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With the introduction of generics, I am reluctant to perform instanceof or casting as much as possible. But I don't see a way around it in this scenario:

for (CacheableObject<ICacheable> cacheableObject : cacheableObjects) {
    ICacheable iCacheable = cacheableObject.getObject();
    if (iCacheable instanceof MyObject) {
        MyObject myObject = (MyObject) iCacheable;
        myObjects.put(myObject.getKey(), myObject);
    } else if (iCacheable instanceof OtherObject) {
        OtherObject otherObject = (OtherObject) iCacheable;
        otherObjects.put(otherObject.getKey(), otherObject);
    }
}

In the above code, I know that my ICacheables should only ever be instances of MyObject, or OtherObject, and depending on this I want to put them into 2 separate maps and then perform some processing further down.

I'd be interested if there is another way to do this without my instanceof check.

Thanks

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1  
Is there no way to take advantage of polymorphism? Like, have a doFurtherProcessing() method in both MyObject and OtherObject that does the right thing? –  NullUserException Nov 2 '12 at 23:11
    
Hungarian notation... –  Steve Kuo Nov 2 '12 at 23:32
    
I suspect that needing to do this in the first place is the problem. Why did these objects get mixed together in the first place? –  Louis Wasserman Nov 3 '12 at 0:33

3 Answers 3

up vote 2 down vote accepted

You could use double invocation. No promises it's a better solution, but it's an alternative.

Code Example

import java.util.HashMap;

public class Example {

    public static void main(String[] argv) {
        Example ex = new Example();
        ICacheable[] cacheableObjects = new ICacheable[]{new MyObject(), new OtherObject()};

        for (ICacheable iCacheable : cacheableObjects) {
            // depending on whether the object is a MyObject or an OtherObject,
            // the .put(Example) method will double dispatch to either
            // the put(MyObject) or  put(OtherObject) method, below
            iCacheable.put(ex);
        }

        System.out.println("myObjects: "+ex.myObjects.size());
        System.out.println("otherObjects: "+ex.otherObjects.size());
    }

    private HashMap<String, MyObject> myObjects = new HashMap<String, MyObject>();
    private HashMap<String, OtherObject> otherObjects = new HashMap<String, OtherObject>();

    public Example() {

    }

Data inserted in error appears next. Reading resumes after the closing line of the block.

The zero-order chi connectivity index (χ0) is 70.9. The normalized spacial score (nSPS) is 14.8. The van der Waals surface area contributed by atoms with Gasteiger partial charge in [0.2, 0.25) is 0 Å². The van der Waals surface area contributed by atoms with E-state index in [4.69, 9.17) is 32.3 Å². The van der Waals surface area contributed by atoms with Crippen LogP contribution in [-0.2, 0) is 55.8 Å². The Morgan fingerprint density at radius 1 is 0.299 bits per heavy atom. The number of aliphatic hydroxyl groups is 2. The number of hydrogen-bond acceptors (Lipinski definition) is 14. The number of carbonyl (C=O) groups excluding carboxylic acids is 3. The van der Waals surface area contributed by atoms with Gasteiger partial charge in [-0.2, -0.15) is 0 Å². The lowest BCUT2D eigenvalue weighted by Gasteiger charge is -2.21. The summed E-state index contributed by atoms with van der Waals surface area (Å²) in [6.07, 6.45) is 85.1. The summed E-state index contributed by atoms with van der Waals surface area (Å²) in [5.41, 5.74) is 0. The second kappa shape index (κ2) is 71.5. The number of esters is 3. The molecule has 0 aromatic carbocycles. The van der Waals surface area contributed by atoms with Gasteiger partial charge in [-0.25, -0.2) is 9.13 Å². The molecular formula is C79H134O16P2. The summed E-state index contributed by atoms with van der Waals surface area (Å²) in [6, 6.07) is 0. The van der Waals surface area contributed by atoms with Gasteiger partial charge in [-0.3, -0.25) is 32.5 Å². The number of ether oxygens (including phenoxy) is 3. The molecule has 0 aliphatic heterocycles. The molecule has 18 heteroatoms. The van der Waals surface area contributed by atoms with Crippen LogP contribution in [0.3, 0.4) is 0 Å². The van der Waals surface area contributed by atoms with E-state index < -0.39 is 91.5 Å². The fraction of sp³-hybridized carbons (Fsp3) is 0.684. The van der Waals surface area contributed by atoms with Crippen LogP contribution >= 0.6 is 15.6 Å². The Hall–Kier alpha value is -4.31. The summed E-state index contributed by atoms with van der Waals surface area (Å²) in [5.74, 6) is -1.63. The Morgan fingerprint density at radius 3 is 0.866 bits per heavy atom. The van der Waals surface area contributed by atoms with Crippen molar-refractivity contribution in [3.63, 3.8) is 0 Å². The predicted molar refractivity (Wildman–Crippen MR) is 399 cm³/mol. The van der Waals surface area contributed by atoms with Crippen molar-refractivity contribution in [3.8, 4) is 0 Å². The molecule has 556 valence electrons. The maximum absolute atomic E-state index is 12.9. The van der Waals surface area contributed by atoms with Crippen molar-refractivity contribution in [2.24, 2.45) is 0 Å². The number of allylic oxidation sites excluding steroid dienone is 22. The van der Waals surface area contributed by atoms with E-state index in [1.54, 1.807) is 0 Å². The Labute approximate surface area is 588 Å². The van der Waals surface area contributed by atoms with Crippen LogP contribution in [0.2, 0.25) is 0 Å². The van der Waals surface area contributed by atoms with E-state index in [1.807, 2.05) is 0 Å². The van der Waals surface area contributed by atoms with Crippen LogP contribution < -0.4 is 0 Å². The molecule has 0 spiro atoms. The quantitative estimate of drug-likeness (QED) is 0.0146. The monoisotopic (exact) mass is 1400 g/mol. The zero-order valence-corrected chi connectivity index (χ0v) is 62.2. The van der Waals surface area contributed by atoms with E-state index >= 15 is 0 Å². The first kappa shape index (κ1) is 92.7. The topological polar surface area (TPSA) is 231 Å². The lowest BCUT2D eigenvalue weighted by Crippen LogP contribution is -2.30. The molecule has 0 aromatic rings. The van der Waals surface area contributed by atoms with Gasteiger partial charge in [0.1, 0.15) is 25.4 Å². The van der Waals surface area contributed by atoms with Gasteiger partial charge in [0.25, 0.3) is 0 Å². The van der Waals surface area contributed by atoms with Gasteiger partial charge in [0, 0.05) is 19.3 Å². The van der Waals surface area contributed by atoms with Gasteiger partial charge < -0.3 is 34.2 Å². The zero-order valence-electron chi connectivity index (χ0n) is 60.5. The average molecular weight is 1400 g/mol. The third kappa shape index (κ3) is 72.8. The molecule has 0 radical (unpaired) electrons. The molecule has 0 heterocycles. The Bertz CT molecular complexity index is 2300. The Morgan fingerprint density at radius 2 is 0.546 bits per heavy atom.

public void put(MyObject myObject) {
        myObjects.put(myObject.getKey(), myObject);
    }

    public void put(OtherObject otherObject) {
        otherObjects.put(otherObject.getKey(), otherObject);
    }

}

interface ICacheable {
    public String getKey();
    public void put(Example ex);
}

class MyObject implements ICacheable {

    public String getKey() {
        return "MyObject"+this.hashCode();
    }

    public void put(Example ex) {
        ex.put(this);
    }
}

class OtherObject implements ICacheable {

    public String getKey() {
       return "OtherObject"+this.hashCode();
    }

    public void put(Example ex) {
        ex.put(this);
    }

}

The idea here is that - instead of casting or using instanceof - you call the iCacheable object's .put(...) method which passes itself back to the Example object's overloaded methods. Which method is called depends on the type of that object.

See also the Visitor pattern. My code example smells because the ICacheable.put(...) method is incohesive - but using the interfaces defined in the Visitor pattern can clean up that smell.

Why can't I just call this.put(iCacheable) from the Example class?

In Java, overriding is always bound at runtime, but overloading is a little more complicated: dynamic dispatching means that the implementation of a method will be chosen at runtime, but the method's signature is nonetheless determined at compile time. (Check out the Java Language Specification, Chapter 8.4.9 for more info, and also check out the puzzler "Making a Hash of It" on page 137 of the book Java Puzzlers.)

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Is there no way to combine the cached objects in each map into one map? Their keys could keep them separated so you could store them in one map. If you can't do that then you could have a

Map<Class,Map<Key,ICacheable>>

then do this:

Map<Class,Map<Key,ICacheable>> cache = ...;

public void cache( ICacheable cacheable ) {
   if( cache.containsKey( cacheable.getClass() ) {
      cache.put( cacheable.getClass(), new Map<Key,ICacheable>() );
   }
   cache.get(cacheable.getClass()).put( cacheable.getKey(), cacheable );
}
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This works in this particular instance, but isn't a great generic alternative to using instanceof. –  Richard JP Le Guen Nov 3 '12 at 2:22
    
The operative word being works. But, one thing to keep in mind is it doesn't require any changes if you add a new implementer of ICacheable unlike the more generic solution. In a way even though double dispatch is a generic solution to using instanceof, this is more flexible. –  chubbsondubs Nov 3 '12 at 19:04

You can do the following:

  1. Add a method to your ICachableInterface interface that will handle placing the object into one of two Maps, given as arguments to the method.
  2. Implement this method in each of your two implementing classes, having each class decide which Map to put itself in.
  3. Remove the instanceof checks in your for loop, and replace the put method with a call to the new method defined in step 1.

This is not a good design, however, because if you ever have another class that implements this interface, and a third map, then you'll need to pass another Map to your new method.

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